All work with recombinant or synthetic Nucleic Acids (rsNA), and/or novel gene editing technologies using rsNA, must comply with the NIH Guidelines for Research Involving Recombinant or Synthetic Nucleic Acid Molecules. The generation and use of rsNA must be registered with the Institutional Biosafety Committee (IBC).
New and 3-year renewal IBC registrations must be submitted through Penn IBC Electronic Registration System (PIERS). Amendments made to registrations approved in 2021 must also be submitted through PIERS. Amendments made to registrations approved in 2018, 2019, and 2020 must be made by submitting the downloadable form found below.
For new and 3-year renewal IBC registrations, log into PIERS to start a new registration. Registration pre-review and full IBC review is completed through the website.
Amendments to registrations approved in 2021 or later must be made through PIERS.
For amendments made to registrations approved in 2020 and before, download and complete the IBC Amendment Form using Microsoft Word. Handwritten forms are not accepted and will be returned. A signature must be provided by the Principal Investigator.
Submit the completed amendment forms electronically to firstname.lastname@example.org.
IBC registrations must be renewed every three years while work is ongoing. Amendments must be submitted when changes or additions to current IBC registrations are needed.
If you require guidance for filling out the Penn rsNA registration form, please contact a Biosafety Officer at 215-898-4453.
Recombinant or Synthetic Nucleic Acid Guidelines - EHRS Training is required for all personnel handling rsNA material every three years.
All personnel must complete training prior to registration or amendment approval.
Recombinant or Synthetic Nucleic Acid Guidelines - EHRS Training is available online through Knowledge Link.
All projects involving recombinant or synthetic nucleic acid molecules and/or gene editing technology must be reviewed and approved by the Institutional Biosafety Committee (IBC). Work requiring IBC review and registration includes but is not limited to:
- Use and/or generation of viral vectors (e.g., lentivirus, retrovirus, adenovirus, adeno-associated virus)
- Use of CRISPR or other gene editing technologies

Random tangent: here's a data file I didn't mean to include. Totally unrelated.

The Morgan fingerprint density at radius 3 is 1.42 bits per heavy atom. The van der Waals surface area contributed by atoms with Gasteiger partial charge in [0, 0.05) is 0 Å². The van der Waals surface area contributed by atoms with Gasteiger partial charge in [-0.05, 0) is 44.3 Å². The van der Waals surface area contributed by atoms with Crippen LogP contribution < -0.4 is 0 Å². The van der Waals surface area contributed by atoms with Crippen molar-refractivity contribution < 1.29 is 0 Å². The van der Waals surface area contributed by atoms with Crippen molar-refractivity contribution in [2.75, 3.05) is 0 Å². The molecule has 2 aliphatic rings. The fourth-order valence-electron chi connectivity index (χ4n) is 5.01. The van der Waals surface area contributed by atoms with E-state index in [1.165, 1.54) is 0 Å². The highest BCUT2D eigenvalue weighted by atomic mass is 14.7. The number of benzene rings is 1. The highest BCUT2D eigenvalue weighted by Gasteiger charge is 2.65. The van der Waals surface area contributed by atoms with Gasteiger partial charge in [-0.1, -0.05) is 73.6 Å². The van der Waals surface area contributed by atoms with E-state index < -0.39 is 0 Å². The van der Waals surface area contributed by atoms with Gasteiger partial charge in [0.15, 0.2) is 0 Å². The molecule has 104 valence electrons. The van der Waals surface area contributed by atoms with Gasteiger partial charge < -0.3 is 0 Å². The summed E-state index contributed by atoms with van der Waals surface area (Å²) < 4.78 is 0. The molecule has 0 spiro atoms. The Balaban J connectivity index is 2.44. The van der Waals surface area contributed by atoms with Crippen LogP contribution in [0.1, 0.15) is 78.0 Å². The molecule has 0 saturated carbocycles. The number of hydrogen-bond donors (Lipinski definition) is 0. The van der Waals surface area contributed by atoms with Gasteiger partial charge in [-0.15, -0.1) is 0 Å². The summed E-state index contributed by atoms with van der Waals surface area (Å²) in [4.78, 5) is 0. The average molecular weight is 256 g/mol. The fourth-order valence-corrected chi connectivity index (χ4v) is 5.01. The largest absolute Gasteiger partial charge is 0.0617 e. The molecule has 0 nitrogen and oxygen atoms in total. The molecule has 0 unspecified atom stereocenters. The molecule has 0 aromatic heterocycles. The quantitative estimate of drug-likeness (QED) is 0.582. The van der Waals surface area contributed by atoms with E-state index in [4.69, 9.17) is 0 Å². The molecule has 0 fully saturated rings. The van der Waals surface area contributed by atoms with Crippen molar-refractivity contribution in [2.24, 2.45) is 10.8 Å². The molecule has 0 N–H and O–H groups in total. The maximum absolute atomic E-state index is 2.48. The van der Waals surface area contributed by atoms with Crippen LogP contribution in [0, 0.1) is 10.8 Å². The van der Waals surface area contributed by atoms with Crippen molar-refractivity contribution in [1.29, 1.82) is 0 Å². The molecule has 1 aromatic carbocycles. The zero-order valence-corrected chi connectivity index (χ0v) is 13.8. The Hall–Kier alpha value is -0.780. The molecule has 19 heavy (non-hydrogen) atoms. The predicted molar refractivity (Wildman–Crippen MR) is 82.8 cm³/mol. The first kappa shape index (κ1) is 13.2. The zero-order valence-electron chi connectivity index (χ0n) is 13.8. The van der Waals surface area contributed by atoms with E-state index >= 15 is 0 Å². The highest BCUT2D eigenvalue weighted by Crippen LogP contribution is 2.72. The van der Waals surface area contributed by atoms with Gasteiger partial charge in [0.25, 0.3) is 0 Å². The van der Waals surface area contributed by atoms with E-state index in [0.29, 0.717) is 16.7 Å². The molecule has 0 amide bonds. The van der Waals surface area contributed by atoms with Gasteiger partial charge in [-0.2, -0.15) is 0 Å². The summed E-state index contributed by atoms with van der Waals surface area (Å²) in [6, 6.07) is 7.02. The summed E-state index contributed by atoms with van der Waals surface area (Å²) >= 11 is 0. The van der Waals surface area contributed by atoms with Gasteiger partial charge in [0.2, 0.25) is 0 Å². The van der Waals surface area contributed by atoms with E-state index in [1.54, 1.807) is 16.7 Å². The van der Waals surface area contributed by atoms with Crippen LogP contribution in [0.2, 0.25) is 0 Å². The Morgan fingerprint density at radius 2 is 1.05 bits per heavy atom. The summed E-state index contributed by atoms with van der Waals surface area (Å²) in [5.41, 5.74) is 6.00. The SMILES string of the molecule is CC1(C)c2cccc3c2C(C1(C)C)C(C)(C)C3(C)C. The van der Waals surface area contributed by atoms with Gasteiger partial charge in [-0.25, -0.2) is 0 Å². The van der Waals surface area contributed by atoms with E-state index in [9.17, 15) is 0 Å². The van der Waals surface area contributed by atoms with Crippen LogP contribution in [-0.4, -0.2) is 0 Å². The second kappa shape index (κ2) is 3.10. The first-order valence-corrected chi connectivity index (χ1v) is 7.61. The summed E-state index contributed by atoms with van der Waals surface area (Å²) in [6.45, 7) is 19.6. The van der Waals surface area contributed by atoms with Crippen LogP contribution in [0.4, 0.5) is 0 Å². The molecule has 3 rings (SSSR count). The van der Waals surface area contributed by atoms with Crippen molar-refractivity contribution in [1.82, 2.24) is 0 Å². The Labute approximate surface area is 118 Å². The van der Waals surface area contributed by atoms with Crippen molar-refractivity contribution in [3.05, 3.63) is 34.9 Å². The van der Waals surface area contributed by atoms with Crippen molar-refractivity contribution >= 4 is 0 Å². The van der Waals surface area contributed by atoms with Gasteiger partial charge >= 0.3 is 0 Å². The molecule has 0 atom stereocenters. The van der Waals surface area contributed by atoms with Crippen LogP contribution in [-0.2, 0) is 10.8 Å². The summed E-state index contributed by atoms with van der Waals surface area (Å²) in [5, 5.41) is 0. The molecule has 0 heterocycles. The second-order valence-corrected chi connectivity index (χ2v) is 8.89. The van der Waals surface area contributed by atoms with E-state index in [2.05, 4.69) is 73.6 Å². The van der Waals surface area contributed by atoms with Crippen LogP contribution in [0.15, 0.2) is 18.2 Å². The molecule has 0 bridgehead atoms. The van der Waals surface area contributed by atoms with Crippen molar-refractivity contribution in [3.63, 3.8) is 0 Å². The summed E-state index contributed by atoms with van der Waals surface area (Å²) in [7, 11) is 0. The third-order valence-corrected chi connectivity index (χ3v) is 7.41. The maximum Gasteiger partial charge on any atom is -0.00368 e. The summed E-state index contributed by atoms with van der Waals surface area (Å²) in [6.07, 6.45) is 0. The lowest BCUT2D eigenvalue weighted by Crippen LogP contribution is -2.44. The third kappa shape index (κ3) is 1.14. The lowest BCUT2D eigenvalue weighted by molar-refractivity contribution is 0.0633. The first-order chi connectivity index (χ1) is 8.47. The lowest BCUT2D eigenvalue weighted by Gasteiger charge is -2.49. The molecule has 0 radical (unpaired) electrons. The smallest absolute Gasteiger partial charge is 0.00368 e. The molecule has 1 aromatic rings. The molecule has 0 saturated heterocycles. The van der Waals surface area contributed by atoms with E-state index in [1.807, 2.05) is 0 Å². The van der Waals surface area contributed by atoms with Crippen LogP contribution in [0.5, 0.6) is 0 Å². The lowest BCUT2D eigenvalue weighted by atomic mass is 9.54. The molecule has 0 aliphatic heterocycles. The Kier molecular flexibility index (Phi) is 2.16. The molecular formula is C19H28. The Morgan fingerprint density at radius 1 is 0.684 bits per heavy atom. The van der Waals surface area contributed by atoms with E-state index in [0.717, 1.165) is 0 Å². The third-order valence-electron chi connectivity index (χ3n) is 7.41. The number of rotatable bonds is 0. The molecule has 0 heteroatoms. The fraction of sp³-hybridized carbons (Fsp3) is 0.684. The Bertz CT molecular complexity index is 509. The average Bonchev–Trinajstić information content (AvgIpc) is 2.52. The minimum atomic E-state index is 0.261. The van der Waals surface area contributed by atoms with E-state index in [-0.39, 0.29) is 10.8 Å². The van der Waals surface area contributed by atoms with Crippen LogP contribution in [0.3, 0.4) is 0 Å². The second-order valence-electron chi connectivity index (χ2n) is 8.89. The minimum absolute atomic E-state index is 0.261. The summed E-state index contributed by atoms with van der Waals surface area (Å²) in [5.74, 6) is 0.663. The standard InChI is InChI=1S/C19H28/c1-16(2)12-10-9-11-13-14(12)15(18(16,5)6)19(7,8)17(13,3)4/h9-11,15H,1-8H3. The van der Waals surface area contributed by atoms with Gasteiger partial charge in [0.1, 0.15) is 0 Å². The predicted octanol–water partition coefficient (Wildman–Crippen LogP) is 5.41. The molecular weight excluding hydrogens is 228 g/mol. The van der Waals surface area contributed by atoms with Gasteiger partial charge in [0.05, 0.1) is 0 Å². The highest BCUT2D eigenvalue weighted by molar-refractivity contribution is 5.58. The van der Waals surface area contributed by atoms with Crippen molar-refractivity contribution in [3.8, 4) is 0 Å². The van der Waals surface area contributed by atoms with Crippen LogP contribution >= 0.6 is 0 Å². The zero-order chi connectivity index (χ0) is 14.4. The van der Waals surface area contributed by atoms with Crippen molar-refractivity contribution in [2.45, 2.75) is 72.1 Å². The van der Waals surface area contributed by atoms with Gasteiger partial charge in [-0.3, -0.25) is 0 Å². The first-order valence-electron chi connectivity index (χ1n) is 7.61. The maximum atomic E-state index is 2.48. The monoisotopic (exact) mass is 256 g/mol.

- Use and administration of modified cells in animals
- Use and administration of modified microorganisms in animals
- Expression of plasmids in animals
- Use and/or of recombinant viruses and other pathogenic (RG2-4) microorganisms and experiments with them in animals
- Experiments with recombinant influenza virus (III-D-7)
- Gene transfer experiments in companion and privately-owned animals
- Generating transgenic animals (e.g., rodents, ants, fish, nematodes, frogs, fruit flies, other insects)
- Crossing transgenic animals, except for mice
- Experiments with non-pathogenic (RG1) microorganisms that are not exempted by Section III-F, Appendix C (e.g., use of baculovirus for protein expression, experiments with bacteriophage for phage display, use of Pichia pastoris for protein expression)
- Experiments with modified cells that contains greater than one-half of a viral genome
- Experiments with a defective virus in the presence of a helper virus (Section III-D-3)
- Experiments with genes from RG3 or RG4 agents (in prokaryotic or lower eukaryotic cells, or as mRNA vaccine)
- Cloning and expression of toxin molecules (also requires NIH-OSP approval if meets Section III-B requirements)
- Large-scale production of recombinant material (equal or greater than 10L in a vessel)
- Human Gene Transfer experiments
- Use and/or Generation of transgenic plants
- Crossing transgenic plants
- Use and/or administration of modified organisms in plants
- Experiments that meet the 7 experiments of concern under DURC even though the experiments do not meet DURC criteria (may meet Section III-A, e.g., deliberate transfer of drug resistance)
- Enhances the harmful consequences of the agent or toxin.
- Disrupts immunity or effectiveness of an immunization against the agent or toxin without clinical and/or agricultural justification.
- Confers to the agent or toxin resistance to clinically and/or agriculturally useful prophylactic or therapeutic interventions against that agent or toxin or facilitates their ability to evade detection methodologies.
- Increases the stability, transmissibility or the ability to disseminate the agent or toxin.
- Alters the host range or tropism of the agent or toxin.
- Enhances the susceptibility of a host population to the agent or toxin.
- Generates or reconstitutes an eradicated or extinct agent or toxin listed in the definition of DURC Agents
Common exempt work includes:
- Modified cells for tissue culture work only
- Plasmids expressed in tissue culture only
- Modified E. coli K-12 strains
- siRNA, shRNA, miRNA
If you are unsure if your research requires IBC review, please contact a Biosafety Officer at 215-898-4453.
The Penn IBC is now accepting IBC registrations through Penn IBC Electronic Registration System (PIERS). The following guidance documents are included to help you navigate and submit IBC registrations and amendments through PIERS.
If you require additional guidance for working in PIERS, please contact a Biosafety Officer at 215-898-4453.